4
$\begingroup$
  1. Does the method of determining dimension of a shape via the Box-Counting dimension (Minkowski–Bouligand dimension) have to be performed on fractals (objects that look the same at all scales), or can it be performed on any shape? The coastline example seems to suggest that the method may be used to determine the dimension of any shape (since coastlines are not self-similar at all magnifications), but everything I've seen so far explicitly mentions the box-counting method as a tool for determining the dimensionality of fractals.

  2. Must I necessarily send the limit of the size of the small boxes covering the shape to 0? I am interested in determining the (observed) dimension of an object given a finite resolution. (Ex: At low resolution, a ball of yarn will look 3D, but at high resolution, the ball of yarn is intrinsically 1D). My inclination is that if I am limited by a certain resolution, the (observed) dimensionality of the object may be a running quantity, but I can't find anything on the question one way or the other.

$\endgroup$
1
$\begingroup$

For completeness, box-counting dimension of a bounded set $E$ is defined by $$\dim(E) = \lim_{\varepsilon\rightarrow0} \frac{\log(N_{\varepsilon}(E))}{\log(1/\varepsilon)},$$ where $N_{\varepsilon}(E)$ represents the number of $\varepsilon$ mesh boxes (or squares or intervals, depending on the dimension of the ambient space) that intersect $E$.

  1. There are a number of variations on the above definition, however. For example, $N_{\varepsilon}(E)$ might be defined as the minimum number of balls of radius $\varepsilon$ required to cover $E$ or the maximum number of disjoint balls of radius $\varepsilon$ with centers in $E$. There are other alternatives but they are all within a multiplicative factor of one another and, using the properties of the logarithm, it's not hard to show that they all yield the same value of the limit, if that limit exists.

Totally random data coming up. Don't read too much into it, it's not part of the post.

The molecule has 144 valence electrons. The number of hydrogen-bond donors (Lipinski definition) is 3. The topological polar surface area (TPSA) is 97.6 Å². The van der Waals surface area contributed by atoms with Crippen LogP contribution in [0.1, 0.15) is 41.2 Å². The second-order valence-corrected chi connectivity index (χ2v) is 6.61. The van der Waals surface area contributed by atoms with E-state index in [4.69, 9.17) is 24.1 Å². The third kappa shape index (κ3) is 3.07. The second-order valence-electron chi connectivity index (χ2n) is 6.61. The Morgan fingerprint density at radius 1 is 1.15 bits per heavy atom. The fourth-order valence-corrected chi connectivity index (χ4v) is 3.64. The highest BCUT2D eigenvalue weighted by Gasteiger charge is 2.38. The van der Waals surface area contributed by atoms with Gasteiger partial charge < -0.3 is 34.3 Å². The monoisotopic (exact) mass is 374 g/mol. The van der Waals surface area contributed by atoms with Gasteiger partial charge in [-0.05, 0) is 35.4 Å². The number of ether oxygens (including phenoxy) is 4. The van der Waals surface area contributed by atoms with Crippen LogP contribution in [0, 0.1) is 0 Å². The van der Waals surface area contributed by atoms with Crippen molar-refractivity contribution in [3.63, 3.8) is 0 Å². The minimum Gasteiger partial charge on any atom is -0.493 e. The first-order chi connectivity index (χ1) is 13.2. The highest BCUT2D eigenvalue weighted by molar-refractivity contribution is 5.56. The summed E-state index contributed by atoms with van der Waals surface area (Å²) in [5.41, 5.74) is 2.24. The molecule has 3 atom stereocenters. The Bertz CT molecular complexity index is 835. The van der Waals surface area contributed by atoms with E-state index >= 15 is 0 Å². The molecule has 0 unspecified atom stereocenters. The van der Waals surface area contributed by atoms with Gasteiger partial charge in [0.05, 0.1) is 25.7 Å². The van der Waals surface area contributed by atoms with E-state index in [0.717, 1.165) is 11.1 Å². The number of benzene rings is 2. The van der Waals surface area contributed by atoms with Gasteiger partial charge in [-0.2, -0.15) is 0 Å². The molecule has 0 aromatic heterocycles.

However, that limit might not exist. So the correct answer to your first question is that the basic idea of box-counting dimension may be applied to any bounded set but it might or might not yield a result. A generalization is to replace the limit with a limit superior or limit inferior. This yields two new definitions of dimension - the upper box-counting dimension and the lower box-counting dimension. These two are well defined for any bounded set and the (unqualified) box-counting dimension is well defined precisely when the upper and lower dimensions are equal.

  2. As you point out, it can be difficult to estimate box-counting dimension in real world examples, as we typically only have the value of $N_{\varepsilon}(E)$ for finitely many values of $\varepsilon$ and we certainly can't compute it for $\varepsilon=0$. Furthermore, when it comes to "real world" examples, as far as we know, the box-counting idea breaks down at the sub-atomic level.

    The standard interpretation in the physics literature, as I understand it, is to presume that the relationship between $N_{\varepsilon}(E)$ and $\varepsilon$ should be maintained over a broad range of values. A standard way to compute the box-counting dimension is compute $N_{\varepsilon_k}(E)$ for some terms $\varepsilon_k$ chosen from a sequence that tends geometrically to zero. We then fit a line to the points in a log-log plot of $N_{\varepsilon}(E)$ versus $\varepsilon$. The box-counting dimension should be approximately the negative slope of that line.

$\endgroup$
  • $\begingroup$ To paraphrase the last paragraph, "the standard interpretation is that you send $\epsilon\rightarrow 0$ and take the slope of Log(N) vs. Log $(1/\epsilon)$." I don't see a reason why dimension can't be a physically meaningful running quantity if you associate $\epsilon$ with a physical quantity (ex. max resolution). This may not exactly be related, but in the physical world definitions become different from their mathematical definitions. For example, the concept of 'infinity' may mean 1cm to a particle physicist, 10 LY to a New Horizons engineer, and the horizon distance to a cosmologist. $\endgroup$ – Bob Jul 22 '15 at 15:57